Most of the people here on spark have the best of intentions. We grew up in a multitude of households with different approaches to eating, yet most of us are here because of our eating habits as adults. Our kids are going to function in a world full of options. We need to teach them to choose wisely and responsibly. Children are learners, ignorant not stupid. When we model learning, they too learn. As an adult, we have the option to buy a candy bar every time we go to the store. Because we're trying to life a healthier lifestyle, we don't do that. We also don't buy an apple every time we go to the store. Eventually we learn not to eat if we're not hungry and to think through the consequences of what we choose to eat.

Sorry for the length of this note; guess I'm really trying to say is most of us on Spark have a slightly skewed sense about food while we're trying to lose weight and change our long term lifestyle. Becoming militant about one position or another isn't very helpful in the long run because we really just need to make peace with ourselves about food and lifestyle. We can change - and that is probably the best message we can give our kids.

Good luck with your lifestyle changes. You will get to where you need to at a pace that works for you. If you are happy (or at least happier), so will be your kids.




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I.M.MAGIC
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9/22/13 7:40 A

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Seems like there's some consensus... to offering healthy alternatives instead.
Children--and people in general--learn most from the examples they see around them, so set them a good example.

Ancient wisdom...
"... Train a child in the way he should go, and when he is old he will not turn from it."

Some departure is normal, when they seek their own path... but as a general rule, this is true, we usually return to the things we learn in our childhood--and it's never too soon to start.

Good luck!
Kathy emoticon emoticon

"The real secret of success is enthusiasm..." Walter P. Chrysler said it, I believe it. That's what I want in my life--to give my imagination a chance, to live with energy and enthusiasm!

Ralph Waldo Emerson said 'Life belongs to the energetic.' But you don't have to be frenetic and hyper--some energy is quiet and steady, like a heartbeat... and that works too! LOL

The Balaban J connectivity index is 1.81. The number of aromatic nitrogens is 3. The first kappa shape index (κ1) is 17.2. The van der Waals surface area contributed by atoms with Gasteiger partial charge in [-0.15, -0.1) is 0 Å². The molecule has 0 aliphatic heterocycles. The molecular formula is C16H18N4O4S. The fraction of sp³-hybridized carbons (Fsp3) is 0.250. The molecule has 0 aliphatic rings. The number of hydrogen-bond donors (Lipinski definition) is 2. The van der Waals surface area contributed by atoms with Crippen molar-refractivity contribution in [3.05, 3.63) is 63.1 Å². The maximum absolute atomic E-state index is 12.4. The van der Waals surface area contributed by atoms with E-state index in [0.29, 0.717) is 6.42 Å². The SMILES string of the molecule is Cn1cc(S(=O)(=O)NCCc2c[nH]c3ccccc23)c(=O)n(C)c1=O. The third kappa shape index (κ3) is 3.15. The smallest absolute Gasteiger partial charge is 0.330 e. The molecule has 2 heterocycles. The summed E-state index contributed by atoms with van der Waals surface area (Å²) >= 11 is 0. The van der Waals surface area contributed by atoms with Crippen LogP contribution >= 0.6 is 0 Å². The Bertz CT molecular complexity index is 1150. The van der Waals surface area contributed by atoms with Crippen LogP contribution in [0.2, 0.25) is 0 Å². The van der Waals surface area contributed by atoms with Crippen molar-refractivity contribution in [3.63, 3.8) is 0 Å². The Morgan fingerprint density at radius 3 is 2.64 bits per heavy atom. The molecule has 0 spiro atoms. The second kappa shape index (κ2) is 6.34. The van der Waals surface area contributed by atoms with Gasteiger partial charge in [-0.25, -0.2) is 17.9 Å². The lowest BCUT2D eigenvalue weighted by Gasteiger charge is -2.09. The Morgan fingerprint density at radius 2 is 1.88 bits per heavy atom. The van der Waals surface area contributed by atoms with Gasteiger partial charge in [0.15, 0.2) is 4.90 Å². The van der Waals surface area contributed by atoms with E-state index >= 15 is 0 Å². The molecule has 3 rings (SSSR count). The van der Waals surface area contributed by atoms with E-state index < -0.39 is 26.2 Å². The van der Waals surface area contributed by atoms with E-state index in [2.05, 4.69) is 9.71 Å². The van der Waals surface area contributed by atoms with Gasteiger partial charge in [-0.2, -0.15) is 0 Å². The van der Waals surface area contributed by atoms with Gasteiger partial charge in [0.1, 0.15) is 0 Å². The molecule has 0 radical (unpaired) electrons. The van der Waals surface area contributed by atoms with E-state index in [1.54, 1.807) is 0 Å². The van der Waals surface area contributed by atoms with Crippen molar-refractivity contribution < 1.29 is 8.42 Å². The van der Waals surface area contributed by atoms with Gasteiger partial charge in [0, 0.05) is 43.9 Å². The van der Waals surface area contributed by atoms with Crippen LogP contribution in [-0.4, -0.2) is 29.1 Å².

Life comes in specific increments, which we receive as a gift of one moment at a time. That's why it's called t


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GRANDMABABA
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9/21/13 12:37 P

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Control what you can, allow for some treats, make the healthy choices fun



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QOFHXO
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9/21/13 9:34 A

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Modeling the healthy eating habits you would like your children to learn is the best thing you could do for them!
Best wishes.

"In every block of marble I see a statue as plain as though it stood before me, shaped and perfect in attitude and action. I have only to hew away the rough walls that imprison the lovely apparition to reveal it to the other eyes as mine see it.” ~ Michaelangelo




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BROADBRUSH
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9/21/13 9:28 A

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hi - why would you feel you are 'depriving' your kids when you choose to NOT give them junk which is basically no FOOD but CHEMICALS, ADDITIVES and poison in their systems.
read the labels and very soon you will see that an apple or fresh orange is much more desirable than things like twinkies that have a 30 yr shelf life!!!! yuck!!!
you can also make your own baked goods - some phyllo dough with freshly sliced apple, cinnamon and a sprinkle of brown sugar baked in the oven is absolutely delicious and yummy.